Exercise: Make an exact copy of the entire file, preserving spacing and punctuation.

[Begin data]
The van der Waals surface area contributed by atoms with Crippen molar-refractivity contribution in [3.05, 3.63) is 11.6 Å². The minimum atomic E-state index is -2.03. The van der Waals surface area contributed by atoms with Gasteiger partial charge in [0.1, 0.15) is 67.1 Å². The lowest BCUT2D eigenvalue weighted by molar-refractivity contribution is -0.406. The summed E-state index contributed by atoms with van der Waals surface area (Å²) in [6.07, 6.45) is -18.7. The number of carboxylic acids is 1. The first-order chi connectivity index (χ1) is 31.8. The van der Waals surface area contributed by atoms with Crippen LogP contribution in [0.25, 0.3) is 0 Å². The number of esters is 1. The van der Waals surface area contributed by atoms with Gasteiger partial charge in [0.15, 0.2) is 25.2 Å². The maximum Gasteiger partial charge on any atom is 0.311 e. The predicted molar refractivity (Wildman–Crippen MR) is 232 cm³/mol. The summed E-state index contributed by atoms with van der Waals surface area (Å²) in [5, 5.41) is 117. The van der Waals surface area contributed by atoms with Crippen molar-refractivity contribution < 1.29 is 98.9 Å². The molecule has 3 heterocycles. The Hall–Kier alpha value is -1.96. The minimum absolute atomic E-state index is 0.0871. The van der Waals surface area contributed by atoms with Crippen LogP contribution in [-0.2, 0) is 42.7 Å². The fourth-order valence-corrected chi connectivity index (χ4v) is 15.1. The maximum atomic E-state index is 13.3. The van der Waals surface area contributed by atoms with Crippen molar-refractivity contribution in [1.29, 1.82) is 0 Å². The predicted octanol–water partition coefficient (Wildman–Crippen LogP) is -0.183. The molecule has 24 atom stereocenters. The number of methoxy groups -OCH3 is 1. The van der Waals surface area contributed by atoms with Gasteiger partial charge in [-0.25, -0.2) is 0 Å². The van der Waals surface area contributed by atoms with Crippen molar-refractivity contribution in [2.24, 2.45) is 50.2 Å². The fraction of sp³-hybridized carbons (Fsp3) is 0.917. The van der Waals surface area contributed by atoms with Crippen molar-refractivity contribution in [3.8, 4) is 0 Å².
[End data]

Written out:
The van der Waals surface area contributed by atoms with Crippen molar-refractivity contribution in [3.05, 3.63) is 11.6 Å². The minimum atomic E-state index is -2.03. The van der Waals surface area contributed by atoms with Gasteiger partial charge in [0.1, 0.15) is 67.1 Å². The lowest BCUT2D eigenvalue weighted by molar-refractivity contribution is -0.406. The summed E-state index contributed by atoms with van der Waals surface area (Å²) in [6.07, 6.45) is -18.7. The number of carboxylic acids is 1. The first-order chi connectivity index (χ1) is 31.8. The van der Waals surface area contributed by atoms with Crippen LogP contribution in [0.25, 0.3) is 0 Å². The number of esters is 1. The van der Waals surface area contributed by atoms with Gasteiger partial charge in [0.15, 0.2) is 25.2 Å². The maximum Gasteiger partial charge on any atom is 0.311 e. The predicted molar refractivity (Wildman–Crippen MR) is 232 cm³/mol. The summed E-state index contributed by atoms with van der Waals surface area (Å²) in [5, 5.41) is 117. The van der Waals surface area contributed by atoms with Crippen molar-refractivity contribution < 1.29 is 98.9 Å². The molecule has 3 heterocycles. The Hall–Kier alpha value is -1.96. The minimum absolute atomic E-state index is 0.0871. The van der Waals surface area contributed by atoms with Crippen LogP contribution in [-0.2, 0) is 42.7 Å². The fourth-order valence-corrected chi connectivity index (χ4v) is 15.1. The maximum atomic E-state index is 13.3. The van der Waals surface area contributed by atoms with Crippen molar-refractivity contribution in [1.29, 1.82) is 0 Å². The predicted octanol–water partition coefficient (Wildman–Crippen LogP) is -0.183. The molecule has 24 atom stereocenters. The number of methoxy groups -OCH3 is 1. The van der Waals surface area contributed by atoms with Gasteiger partial charge in [-0.25, -0.2) is 0 Å². The van der Waals surface area contributed by atoms with Crippen molar-refractivity contribution in [2.24, 2.45) is 50.2 Å². The fraction of sp³-hybridized carbons (Fsp3) is 0.917. The van der Waals surface area contributed by atoms with Crippen molar-refractivity contribution in [3.8, 4) is 0 Å².